What if Coronavirus Hits Northern Syria, UN Warns

The U.N. has demanded an immediate ceasefire in northern Syria, so civil organizations can deal with a possible coronavirus outbreak in that region and especially in Idlib, the home of 4 million people, where most of the citizens are forcibly displaced by the Assad regime from their own cities and villages all over Syria in the past years.

On March 27, the U.N. Secretary General Antonio Guterres called on a complete and immediate ceasefire all over Syria according to the U.N. resolution 2254, for exerting more efforts to combat the novel virus Covid-19.

The Secretary General demanded from all the conflicting parties in Syrian to support his call made last Monday for an urgent ceasefire in the armed conflict areas, and the need to devote themselves in fighting the virus, the statement read.

The U.N. Special Envoy to Syria, Geir Pedersen stressed that he would be open to work with all the players in Syria and with the major countries, that could support to increase the efforts against the coronavirus, and ensuring the continuation of a ceasefire.

The U.N. resolution 2254 from December 18, 2015, calls on all parties to stop the attacks against civilians and urges to reach a ceasefire.

It also demands the U.N. to bring the two sides together for negotiations, conducting free and fair elections under U.N. supervision to achieve a political solution.

As of March 27, 530,000 people have been infected worldwide, 23,700 of them have died, while more than 122,000 have been cured.

On March 22, the Syrian regime declared the first infection with the Coronavirus in Syria.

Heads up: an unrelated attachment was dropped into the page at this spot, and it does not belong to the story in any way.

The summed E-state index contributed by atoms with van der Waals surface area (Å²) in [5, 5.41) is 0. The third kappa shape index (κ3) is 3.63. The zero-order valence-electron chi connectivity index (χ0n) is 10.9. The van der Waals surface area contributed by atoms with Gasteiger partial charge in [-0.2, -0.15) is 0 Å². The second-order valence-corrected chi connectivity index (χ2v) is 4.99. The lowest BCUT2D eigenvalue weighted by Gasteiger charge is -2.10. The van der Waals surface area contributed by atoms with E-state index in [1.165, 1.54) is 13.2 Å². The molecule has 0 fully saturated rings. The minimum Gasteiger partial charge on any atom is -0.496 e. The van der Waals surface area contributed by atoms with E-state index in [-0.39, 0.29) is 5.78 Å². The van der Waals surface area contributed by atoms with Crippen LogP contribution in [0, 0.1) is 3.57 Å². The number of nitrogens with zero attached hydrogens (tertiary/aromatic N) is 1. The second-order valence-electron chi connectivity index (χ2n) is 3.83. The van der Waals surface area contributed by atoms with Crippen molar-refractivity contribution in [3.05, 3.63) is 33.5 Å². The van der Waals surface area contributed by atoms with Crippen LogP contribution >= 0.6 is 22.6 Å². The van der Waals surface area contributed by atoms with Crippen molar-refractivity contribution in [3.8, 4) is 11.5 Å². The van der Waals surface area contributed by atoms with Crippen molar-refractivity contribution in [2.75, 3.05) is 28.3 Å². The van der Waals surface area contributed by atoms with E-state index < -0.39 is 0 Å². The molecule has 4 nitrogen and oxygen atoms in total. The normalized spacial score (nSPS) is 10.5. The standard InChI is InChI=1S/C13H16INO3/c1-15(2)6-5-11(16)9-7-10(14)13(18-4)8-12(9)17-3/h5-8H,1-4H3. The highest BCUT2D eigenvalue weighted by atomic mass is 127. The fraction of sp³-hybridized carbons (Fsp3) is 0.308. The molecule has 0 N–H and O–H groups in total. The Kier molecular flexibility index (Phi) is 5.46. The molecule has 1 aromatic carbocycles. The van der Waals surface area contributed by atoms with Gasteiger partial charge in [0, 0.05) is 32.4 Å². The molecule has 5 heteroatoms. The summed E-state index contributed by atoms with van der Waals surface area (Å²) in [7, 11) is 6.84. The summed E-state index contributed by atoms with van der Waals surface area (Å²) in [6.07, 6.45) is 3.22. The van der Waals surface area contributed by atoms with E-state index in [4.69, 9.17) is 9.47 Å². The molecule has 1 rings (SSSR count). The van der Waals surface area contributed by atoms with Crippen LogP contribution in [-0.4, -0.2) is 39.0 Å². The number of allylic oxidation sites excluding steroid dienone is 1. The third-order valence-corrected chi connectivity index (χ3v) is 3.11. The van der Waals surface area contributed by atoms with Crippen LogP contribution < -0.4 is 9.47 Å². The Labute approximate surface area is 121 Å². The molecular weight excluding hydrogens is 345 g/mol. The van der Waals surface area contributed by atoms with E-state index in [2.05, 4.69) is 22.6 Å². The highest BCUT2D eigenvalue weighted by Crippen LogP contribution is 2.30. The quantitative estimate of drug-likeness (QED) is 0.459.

Health care authorities officially declared to have a few infections in Syria. However, medical sources in the areas controlled by Assad say that the numbers of cases are much higher and that one (additional) fatality was recorded. In the Syrian north, where fierce battles take place between Assad forces backed by Iranian militias and Russian troops on the one side, and Syrian opposition factions backed by Turkish troops on the other side, no infections were reported so far.

The former U.S. ambassador to Syria Robert Ford warns of a Coronavirus outbreak in north Syria and horrible consequences, if the pandemic hits the region, according to the news service Asharq al-Awsat.

Ford described the situation of Idlib’s residents as very miserable, as most of them live in one tent together with many other families. This crowding situation would help spreading the virus, especially since the weather there is bitterly cold.

“And this is apart from the lack of clean water sources, which paves the way for the virus to infect many displaced people, and of course, there aren’t many clinics or hospitals due to the constant air bombardment by the Syrian and Russian Air Force, targeting dozens of medical centers during the last offensive,” Ford said, adding that media like the New York Times and many NGOs working in Idlib said there is no equipment of any kind to help combatting a possible Coronavirus outbreak.

“A doctor from Idlib told the New York Times that he had personally seen patients showing symptoms of Covid-19, but no testing equipment was available. The WHO has pledged to send the needed supplies and equipment to Idlib within this week,” Ford pointed out.

The Health Directorate in Idlib, a part of the Syrian Interim Government, announced its intention to provide 60 beds in three hospitals for people infected with Covid-19, according to Ford, but this would be a too small number, compared to the population in the province. Idlib would need lots and lots of beds, facilities and health care providers.

“Doctors in Idlib have warned that the catastrophe is approaching,” the former ambassador said, noting that he did not mentioned the consequences of targeting those few hospitals or medical facilities by Russian and Syrian Air Force.

Ford believes that Damascus misuses the bailouts of the U.N. sent for war-affected people: The Syrian government has a bad record of misusing medical supplies and equipment. It does not use them for the benefit of civilians, but for the benefit of the intelligence service.

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